Sermon notes 01-12-20 Who Do You Think You Are?

[Matthew 3:13-17] Then Jesus came from Galilee to the Jordan to John, to be baptized by him. 14 John would have prevented him, saying, “I need to be baptized by you, and do you come to me?” 15 But Jesus answered him, “Let it be so now, for thus it is fitting for us to fulfill all righteousness.” Then he consented. 16 And when Jesus was baptized, immediately he went up from the water, and behold, the heavens were opened to him, and he saw the Spirit of God descending like a dove and coming to rest on him; 17 and behold, a voice from heaven said, “This is my beloved Son, with whom I am well pleased.” (ESV) 

I want to start off with a question: who do you think you are? I don’t mean for that to sound confrontational, so I’ll ask another way: what is your identity? That leads to other questions, such as: how do you know your identity; what defines your identity; where does your identity come from; who determines your identity; how is it determined? There are any number of possible responses that people might give to questions of their identity. We might say that our identity is our occupation or vocation; our nationality, race or ethnicity, our political affiliation, our denominational affiliation, our gender. We might say our identity is determined by our birthplace or where we were raised or the choices we have made or our thoughts or impulses or the circumstances we have been dealt. Some say that identity is something each of us determines for ourselves; for example, we sometimes hear that a person self-identifies as … something. But I want to make the case today that our truest identity, our authentic identity, is not something that we determine at all, nor does our authentic identity have anything to do with our job, politics, birthplace, skin color, sexuality, or any of those other things I named. Our authentic identity is the one that God gave us at our baptisms.

Today is the day on the Christian calendar known as The Baptism of the Lord Sunday. On the first Sunday after Epiphany Sunday each year, the Church focuses on one of the Gospel accounts of the baptism of Jesus by John the Baptist, and we intentionally remember our own baptisms on this day as well. The baptism of the Lord is described in Matthew, Mark and Luke and it is referred to in John. That tells us that the baptism of Jesus must be a very significant event.

But what did it accomplish, exactly? Why did Jesus come to John to be baptized? What is the purpose of baptism anyway? When we were baptized, whether our parents arranged it on our behalf or we made the decision to do so ourselves, what exactly happened at that moment; what did it all mean? These are some questions that I want us to consider together, although I will tell you up front that I will fall well short of perfectly answering them.

Before I even attempt to address those questions, I want to show you this football from a once-proud football school up in the Midwest signed by the coach who led the team to a national championship in 2002. You might think I drug this out of storage to console myself over the fact that we are not playing for the national championship tomorrow night, and there may be some truth in that. I received this football as a Christmas gift the year after they won the championship in 2002, but what I really want you to see is this Certificate of Authenticity that came with the football. This certificate verifies that this autographed football is authentic. The certificate is personally approved by the individual who apparently has the authority to approve it, and whose signature is on the certificate. The certificate verifies that the autographed football is not a fraud. Unlike the most recent version of the football team itself, this football is the real deal; it is what it is purported to be, it is authentic.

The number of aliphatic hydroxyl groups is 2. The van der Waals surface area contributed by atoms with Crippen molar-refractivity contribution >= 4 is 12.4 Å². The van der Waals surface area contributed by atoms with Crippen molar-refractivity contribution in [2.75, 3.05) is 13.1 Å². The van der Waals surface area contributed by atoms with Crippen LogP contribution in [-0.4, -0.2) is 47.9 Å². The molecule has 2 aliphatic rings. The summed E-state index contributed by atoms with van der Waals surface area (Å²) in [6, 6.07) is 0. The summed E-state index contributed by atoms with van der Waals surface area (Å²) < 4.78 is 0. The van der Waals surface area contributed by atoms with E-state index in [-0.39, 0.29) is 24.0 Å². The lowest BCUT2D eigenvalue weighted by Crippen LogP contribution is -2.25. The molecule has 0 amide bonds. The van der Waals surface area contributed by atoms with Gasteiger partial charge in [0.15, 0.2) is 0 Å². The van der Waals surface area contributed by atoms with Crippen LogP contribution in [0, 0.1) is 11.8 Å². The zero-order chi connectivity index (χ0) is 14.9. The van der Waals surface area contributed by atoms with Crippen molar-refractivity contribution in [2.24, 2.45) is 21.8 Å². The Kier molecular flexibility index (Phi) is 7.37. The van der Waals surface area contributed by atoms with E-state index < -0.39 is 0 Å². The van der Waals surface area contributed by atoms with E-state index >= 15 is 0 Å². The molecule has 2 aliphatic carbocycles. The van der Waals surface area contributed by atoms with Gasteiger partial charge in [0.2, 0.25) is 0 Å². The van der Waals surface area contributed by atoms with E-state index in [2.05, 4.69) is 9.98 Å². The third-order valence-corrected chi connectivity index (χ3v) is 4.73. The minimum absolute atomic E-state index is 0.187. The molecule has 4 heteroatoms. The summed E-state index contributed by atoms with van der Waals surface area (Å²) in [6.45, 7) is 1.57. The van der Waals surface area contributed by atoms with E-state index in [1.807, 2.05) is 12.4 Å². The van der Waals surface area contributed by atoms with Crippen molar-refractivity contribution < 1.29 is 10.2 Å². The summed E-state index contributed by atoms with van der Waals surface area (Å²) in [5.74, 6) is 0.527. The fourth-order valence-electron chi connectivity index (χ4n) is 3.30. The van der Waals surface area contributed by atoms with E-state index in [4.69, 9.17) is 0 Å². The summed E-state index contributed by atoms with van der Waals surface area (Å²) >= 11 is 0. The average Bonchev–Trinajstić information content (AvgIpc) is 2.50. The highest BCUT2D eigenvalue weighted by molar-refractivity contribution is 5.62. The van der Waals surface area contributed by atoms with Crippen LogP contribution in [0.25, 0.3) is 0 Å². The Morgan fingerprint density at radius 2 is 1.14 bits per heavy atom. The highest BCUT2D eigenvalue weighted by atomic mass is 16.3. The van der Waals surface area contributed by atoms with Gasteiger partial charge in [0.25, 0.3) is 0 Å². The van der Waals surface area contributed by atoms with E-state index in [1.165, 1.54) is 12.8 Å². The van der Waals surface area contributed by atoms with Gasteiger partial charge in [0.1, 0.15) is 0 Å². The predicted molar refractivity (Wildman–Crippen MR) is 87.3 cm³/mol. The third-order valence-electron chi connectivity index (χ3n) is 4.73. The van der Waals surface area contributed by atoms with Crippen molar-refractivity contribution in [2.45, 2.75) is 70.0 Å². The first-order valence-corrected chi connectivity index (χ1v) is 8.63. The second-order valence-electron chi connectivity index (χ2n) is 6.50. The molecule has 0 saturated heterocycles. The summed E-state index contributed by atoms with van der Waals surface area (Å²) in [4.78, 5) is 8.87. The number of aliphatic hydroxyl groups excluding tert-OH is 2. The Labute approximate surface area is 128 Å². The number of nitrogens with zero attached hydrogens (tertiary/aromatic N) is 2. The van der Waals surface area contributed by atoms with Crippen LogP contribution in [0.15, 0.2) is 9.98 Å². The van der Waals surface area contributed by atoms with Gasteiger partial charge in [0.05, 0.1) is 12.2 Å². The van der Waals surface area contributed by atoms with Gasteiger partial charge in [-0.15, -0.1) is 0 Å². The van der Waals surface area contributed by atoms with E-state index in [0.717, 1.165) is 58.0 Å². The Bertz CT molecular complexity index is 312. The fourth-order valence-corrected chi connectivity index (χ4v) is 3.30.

So what does any of this have to do with baptism, you ask? I want to suggest to you that baptism, like this certificate, is a claim of authenticity. At Jesus’ baptism, God dramatically authenticated who Jesus was and is. The baptism of the Lord was a type of certification of authenticity. In Matthew’s account of our Lord’s baptism, the Holy Spirit descended upon Jesus giving his stamp or seal of authenticity. Then with his own voice, God the Father, the highest authority of all, personally approved and verified the authenticity of Jesus. The voice of the Father from heaven identified Jesus as the Son, the beloved, with whom the Father is well pleased.

We should notice that at the Baptism of the Lord we have the presence of all three persons of the Trinity: we have the voice of the Father speaking from heaven, we have the Holy Spirit descending like a dove, and we have the Son being baptized. This scene is one that helped Christians derive an understanding of the doctrine of the Trinity, One God in three persons.
We should also notice that an important question is raised by this scene; in fact the question is raised in the scene. John the Baptist raises the question with Jesus. John says to him, “I need to be baptized by you, and do you come to me?” ‘YOU coming to ME to be baptized?’ We can certainly understand why John would ask the question. The Bible tells us that John came preaching a baptism of repentance for the forgiveness of sins. But we know that Jesus was without sin. Why then did Jesus come to John to be baptized? It does not seem right, and Matthew tells us that John would have prevented it, would have refused to do it, were it not for Jesus saying to him, “Let it be so for now.” Jesus seems to acknowledge that John is right to ask the question, but he says in effect, ‘It must be done, even though it does not seem right, so that the purpose for which I came can be fulfilled.’

In other words, Jesus came to John to be baptized because it was necessary in order for him to rescue humanity. At his baptism, Jesus, though sinless himself, joined the ranks of sinners, identifying with us and indicating that he had come to take the burden of our sins upon himself. In order to pay the penalty for the sins of humanity, Jesus had to fully identify with humanity.

But we know that Jesus could not have taken the sins of the world upon himself if he were only human. He also had to be divine. At his baptism Jesus identified with sinful humanity in order to save us, and the Father identified him as God’s beloved Son, the Messiah. The baptism of Jesus marked his authentic identity as the fully human and fully divine Savior of the world.